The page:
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Excellent design draws attention, sets a tone and makes an impression. Compelling copy informs, creates desire and motivates action. In tandem, design and copy are powerful forces that influence millions of purchasing decisions every day. They complement one another, and with the right design techniques you can highlight copy so it stands out better and sparks an incredible response rate that results in more sales and more jobs.
Unless you're writing the copy and illustrating the design, it's imperative that you communicate with your copywriter to make sure you're on the same page. Most large agencies couple at least one copywriter and designer into a creative team that bounce ideas off one another to define a starting point. If you're up to a bit of give 'n' take, you'll quickly learn the pleasures of working within a similar system and might be surprised that sometimes a copywriter can lend incredible design advice while a designer can pitch the perfect tagline. Remember that two heads are better than one and work together to develop an outstanding idea neither of you could top alone.
Color and typefaces are perhaps the most obvious tools for enhancing a written message, though they can be tricky to pull off without coming across as gaudy or convoluted. Nuanced typefaces that can be identified with a single company are great for branding through headlines and taglines, but a familiar font should be used for body text for ease of reading. Highlighting key points with colorful copy is an excellent device when used in moderation, but when the color is laid on thick it loses its effect and does little more than clutter the page. Use these tricks sparingly and you can enhance the visual effect of any copy.
]]>]]>Visual devices that separate copy you want to divert attention to are popular in designing for sales, whether you're printing brochures and posters or designing websites and e-mail autoresponders. Use lines to separate columns and rows, boxes to pull out a separate thought or to emphasize a key quote or line from the main copy, and try background highlights (yellow, blue, etc.) to lend importance. Underline key copy and bold text when appropriate - again, all of these technique should be used sparingly. The more you use them, the less influence each has overall.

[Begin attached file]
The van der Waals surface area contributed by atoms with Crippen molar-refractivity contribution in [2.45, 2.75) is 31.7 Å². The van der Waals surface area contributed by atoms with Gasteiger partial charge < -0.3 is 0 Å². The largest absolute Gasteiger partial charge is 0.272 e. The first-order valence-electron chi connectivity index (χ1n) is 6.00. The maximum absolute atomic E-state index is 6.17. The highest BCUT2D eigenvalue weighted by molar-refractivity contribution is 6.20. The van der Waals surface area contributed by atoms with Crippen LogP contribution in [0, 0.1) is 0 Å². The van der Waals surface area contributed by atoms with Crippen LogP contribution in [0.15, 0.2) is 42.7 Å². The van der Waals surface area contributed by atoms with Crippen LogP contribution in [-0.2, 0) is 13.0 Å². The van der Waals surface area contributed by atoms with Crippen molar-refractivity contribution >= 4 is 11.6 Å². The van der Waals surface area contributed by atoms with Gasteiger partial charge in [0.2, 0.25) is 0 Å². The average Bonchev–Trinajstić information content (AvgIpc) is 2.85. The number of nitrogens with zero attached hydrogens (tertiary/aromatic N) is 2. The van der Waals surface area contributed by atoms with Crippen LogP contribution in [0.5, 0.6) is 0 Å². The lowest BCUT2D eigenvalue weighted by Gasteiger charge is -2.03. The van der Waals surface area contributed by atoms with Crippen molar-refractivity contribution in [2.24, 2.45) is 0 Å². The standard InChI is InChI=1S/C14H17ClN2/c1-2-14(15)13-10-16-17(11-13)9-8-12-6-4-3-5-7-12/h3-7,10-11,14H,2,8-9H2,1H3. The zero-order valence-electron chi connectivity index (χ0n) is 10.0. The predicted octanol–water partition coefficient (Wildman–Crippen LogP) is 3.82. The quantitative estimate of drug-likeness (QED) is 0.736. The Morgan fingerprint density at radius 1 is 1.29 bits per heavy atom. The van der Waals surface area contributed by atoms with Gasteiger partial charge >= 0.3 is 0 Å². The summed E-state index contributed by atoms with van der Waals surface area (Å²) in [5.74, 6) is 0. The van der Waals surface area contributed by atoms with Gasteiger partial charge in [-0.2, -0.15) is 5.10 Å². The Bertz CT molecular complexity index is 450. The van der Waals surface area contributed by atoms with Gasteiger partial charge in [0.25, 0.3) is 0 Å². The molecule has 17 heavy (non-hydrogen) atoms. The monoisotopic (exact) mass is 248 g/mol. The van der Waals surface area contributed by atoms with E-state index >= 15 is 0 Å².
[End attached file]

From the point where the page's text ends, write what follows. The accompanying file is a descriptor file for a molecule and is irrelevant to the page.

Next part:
No professional design would be complete without imagery, and that applies to sales copy and design as well. Use appropriate images that match the tone and voice of the copy to help motivate customers to take the next step in the purchasing process. Draw attention to bulleted lists, numbers, key points, highlights, and other pull-outs and important information with custom icons that help brand your piece. If you have to use the other techniques listed here sparingly, remember that you should also be consistent: If you have 10 icons, five colors and four typefaces, no one will ever be able to get through your design and copy and be left with a meaningful message.